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indigenous peoples

Hearing the Interfaith Voices Least Often Heard

Hearing the Interfaith Voices Least Often Heard

by Don Frew

I can’t count the number of times I’ve heard someone in a group say “We even have a Witch” and point to me to emphasize how inclusive they are. So, in terms of diversity, I occupy a place at one extreme end of the interfaith spectrum.

Hearing the Interfaith Voices Least Often Heard

Hearing the Interfaith Voices Least Often Heard

by Don Frew

I can’t count the number of times I’ve heard someone in a group say “We even have a Witch” and point to me to emphasize how inclusive they are. So, in terms of diversity, I occupy a place at one extreme end of the interfaith spectrum.

Enlarging the Interfaith Tent

Enlarging the Interfaith Tent

by Hans Gustafson

Despite an ever-widening door to the growing tent of interreligious engagement, there remains work to do. Interreligious studies in the academy, as well as the interfaith movement in the wider community, have blossomed in the West over the last few decades.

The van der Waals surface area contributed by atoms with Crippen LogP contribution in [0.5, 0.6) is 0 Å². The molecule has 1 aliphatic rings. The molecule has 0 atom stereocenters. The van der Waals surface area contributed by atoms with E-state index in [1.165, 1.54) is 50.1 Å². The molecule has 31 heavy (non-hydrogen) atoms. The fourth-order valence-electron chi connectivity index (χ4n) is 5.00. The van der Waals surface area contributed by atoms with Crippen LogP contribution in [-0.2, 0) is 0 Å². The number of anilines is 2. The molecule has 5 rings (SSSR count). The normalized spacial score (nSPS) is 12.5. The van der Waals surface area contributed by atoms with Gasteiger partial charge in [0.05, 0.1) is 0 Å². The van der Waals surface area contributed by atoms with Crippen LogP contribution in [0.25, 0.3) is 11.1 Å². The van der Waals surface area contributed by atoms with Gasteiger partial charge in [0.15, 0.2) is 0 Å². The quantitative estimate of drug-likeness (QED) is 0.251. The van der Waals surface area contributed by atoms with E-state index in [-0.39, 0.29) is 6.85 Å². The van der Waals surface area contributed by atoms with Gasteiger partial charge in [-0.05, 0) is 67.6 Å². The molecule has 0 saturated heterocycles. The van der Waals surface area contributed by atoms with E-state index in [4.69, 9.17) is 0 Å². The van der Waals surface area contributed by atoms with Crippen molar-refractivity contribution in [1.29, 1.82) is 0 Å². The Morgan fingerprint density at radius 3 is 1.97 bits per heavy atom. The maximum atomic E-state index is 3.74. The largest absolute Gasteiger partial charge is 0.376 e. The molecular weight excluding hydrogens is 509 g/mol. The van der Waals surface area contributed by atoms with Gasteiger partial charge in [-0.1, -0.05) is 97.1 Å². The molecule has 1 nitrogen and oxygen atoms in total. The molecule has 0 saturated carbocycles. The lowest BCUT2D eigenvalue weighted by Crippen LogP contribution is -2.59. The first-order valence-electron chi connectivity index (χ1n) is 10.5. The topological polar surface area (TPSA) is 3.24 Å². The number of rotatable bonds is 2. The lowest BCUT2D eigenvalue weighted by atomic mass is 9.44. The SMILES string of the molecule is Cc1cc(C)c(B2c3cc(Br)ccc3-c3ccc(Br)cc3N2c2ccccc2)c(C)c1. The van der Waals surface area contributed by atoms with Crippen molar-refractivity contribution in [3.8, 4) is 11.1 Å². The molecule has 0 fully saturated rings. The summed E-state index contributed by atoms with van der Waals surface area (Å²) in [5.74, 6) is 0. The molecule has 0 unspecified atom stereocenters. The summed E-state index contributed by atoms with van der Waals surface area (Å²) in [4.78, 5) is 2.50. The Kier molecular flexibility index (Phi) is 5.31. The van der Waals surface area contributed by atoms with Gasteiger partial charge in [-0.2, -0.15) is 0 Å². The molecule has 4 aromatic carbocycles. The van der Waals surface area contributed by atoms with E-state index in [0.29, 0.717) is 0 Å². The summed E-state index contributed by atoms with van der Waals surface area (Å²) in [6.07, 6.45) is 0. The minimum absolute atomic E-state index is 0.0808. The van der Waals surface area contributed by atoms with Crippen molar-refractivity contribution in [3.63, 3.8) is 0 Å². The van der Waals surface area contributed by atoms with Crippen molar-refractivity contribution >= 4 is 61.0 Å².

Teaching the Divine Feminine

Teaching the Divine Feminine

by Vicki Garlock

The recent celebration of Purim – one of the most entertaining holy days in Jewish culture – provides an opportunity to reflect on the ever-present, but somewhat elusive nature of the divine feminine. Queen Esther, the heroine of Purim, is never described in terms of divinity, but her role in the miraculous deliverance of her people...

Interfaith Festival Deluged by the Spirit, Rain, and Hail

The Universal Multicultural Dialogue – an international interfaith festival – was launched in 2012 in Guadalajara, Mexico. As TIO reported last month, UMD II will be held this coming May 6-9. Elías González Gómez joined the Carpe Diem Foundation sponsoring the first UMD as soon as he heard about it. He has written an extended article about the experience. Excerpted below is his story of the 2012 festival’s opening day.

An Indigenous Call for Restoring the Sacred